I would suggest stepping it up a level. Consider a polo shirt or a collared shirt. Get some jeans that fit well and don’t have rips in them. Fix your hair if it’s messy, and trim or shave your facial hair.
It’s not everything, but it’s a good start to being taken more seriously as a software developer.
Watch What You Say At Work
You spend a lot of time at work, and as a result, you probably get a long well with your colleageus. Or, at the very least, get to know them a little better.
Because of the amount of time spent there, you’ll probably find yourself talking about all kinds of topics.
To be taken more seriously, you need to consider what you talk about at work and how it might be impacting your reputation or image.
Have you ever met someone at work who talks about how drunk they got on the weekend? Sure, it may have sounded like fun, but did it seem like they were serious about their work? Would you take them more or less seriously if they told you their drunken stories?
The point I’d like to make here is that in order to be taken more seriously at work, you should watch what you say. Remember that you’re in a workplace and that your stories and the things you say reflect your character and attitude towards work and life in general.
Less Complaining, More Ideas
This is related to the point above about watching what you say, but it’s more specific.
Over time, you’ll find there are a lot of people who like to complain at work. This is especially true as a software developer, as we all know the kinds of challenges faced by developers. Some common complaints I hear are:
- Badly designed programs
- Unrealistic short deadlines
- Moving business requirements
- Hard to deal with coworkers or boss
One way to improve how your seen at work is to complain less. Complaints are focused on what is wrong with the world and what is wrong with a situation. They highlight problems – but without any solutions.
A better way to discuss these is to have ideas. Solutions. Ways of fixing these problems.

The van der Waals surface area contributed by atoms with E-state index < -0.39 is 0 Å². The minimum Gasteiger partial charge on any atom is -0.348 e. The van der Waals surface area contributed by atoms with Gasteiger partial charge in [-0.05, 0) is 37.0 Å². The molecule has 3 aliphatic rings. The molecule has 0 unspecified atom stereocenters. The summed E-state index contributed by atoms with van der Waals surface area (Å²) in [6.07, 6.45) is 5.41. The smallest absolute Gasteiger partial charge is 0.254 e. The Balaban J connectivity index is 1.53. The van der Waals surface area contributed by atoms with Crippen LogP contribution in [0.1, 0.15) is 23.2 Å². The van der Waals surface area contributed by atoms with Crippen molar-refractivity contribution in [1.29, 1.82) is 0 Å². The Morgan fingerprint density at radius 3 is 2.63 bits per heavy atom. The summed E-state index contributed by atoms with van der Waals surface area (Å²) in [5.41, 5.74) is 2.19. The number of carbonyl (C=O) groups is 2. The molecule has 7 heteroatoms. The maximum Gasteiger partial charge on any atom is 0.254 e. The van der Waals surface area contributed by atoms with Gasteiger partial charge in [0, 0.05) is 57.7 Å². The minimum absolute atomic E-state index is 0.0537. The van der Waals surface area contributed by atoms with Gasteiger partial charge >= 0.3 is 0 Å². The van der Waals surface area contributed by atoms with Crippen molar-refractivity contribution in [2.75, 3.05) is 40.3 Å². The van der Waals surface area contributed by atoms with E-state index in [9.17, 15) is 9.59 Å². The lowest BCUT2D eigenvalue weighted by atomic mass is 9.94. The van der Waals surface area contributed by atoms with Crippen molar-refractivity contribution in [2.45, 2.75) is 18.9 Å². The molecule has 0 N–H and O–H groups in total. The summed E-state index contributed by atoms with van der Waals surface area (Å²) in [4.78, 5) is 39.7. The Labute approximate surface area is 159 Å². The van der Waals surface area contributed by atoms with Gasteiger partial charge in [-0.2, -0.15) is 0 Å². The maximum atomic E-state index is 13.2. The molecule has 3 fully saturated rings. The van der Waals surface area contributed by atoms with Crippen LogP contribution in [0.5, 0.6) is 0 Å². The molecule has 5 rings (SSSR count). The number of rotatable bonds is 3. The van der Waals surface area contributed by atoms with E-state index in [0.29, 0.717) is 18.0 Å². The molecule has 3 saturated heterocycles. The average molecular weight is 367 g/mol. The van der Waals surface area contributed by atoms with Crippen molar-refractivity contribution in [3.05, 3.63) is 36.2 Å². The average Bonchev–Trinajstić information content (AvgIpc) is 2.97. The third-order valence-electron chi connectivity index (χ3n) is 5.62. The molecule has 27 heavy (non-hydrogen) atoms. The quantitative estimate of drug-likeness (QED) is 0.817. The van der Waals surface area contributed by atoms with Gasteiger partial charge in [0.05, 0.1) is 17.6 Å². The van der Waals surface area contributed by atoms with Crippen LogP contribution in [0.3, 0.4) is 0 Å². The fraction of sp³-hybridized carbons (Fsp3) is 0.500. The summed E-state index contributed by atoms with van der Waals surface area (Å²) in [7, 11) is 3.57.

If you notice something that is not ideal, think of a way that it could be done better. Think of an idea that might improve it. Ask yourself, “what if?”
Coming up with solutions or ideas, instead of problems and complaints, is a big way to be taken more seriously as a developer.
You can discuss these with your coworkers, and even better, take them to your manager. If you have a problem, as well as a way to improve it or reduce the problem, your manager would be glad to hear it.
It shows you’re taking your job seriously and have thought of ways to improve it.
You Can Do It Without Being Boring
So, you might think that this advice sounds good, but it’s a bit boring. You might not want to go to work every day in a suit and not have any fun.
Of course, that’s not what I’m saying.
You can still do all of these things and not be boring.
You can make more of an effort with your appearance, cut down on the unprofessional things you say, start thinking of ways to solve problems, and still have time for your lunchtime foosball session or afternoon video game break.
You can balance them both. This article is just trying to suggest some ways you can be taken more seriously, and stop people thinking that you’re just a programmer and that all you’re good for is writing code.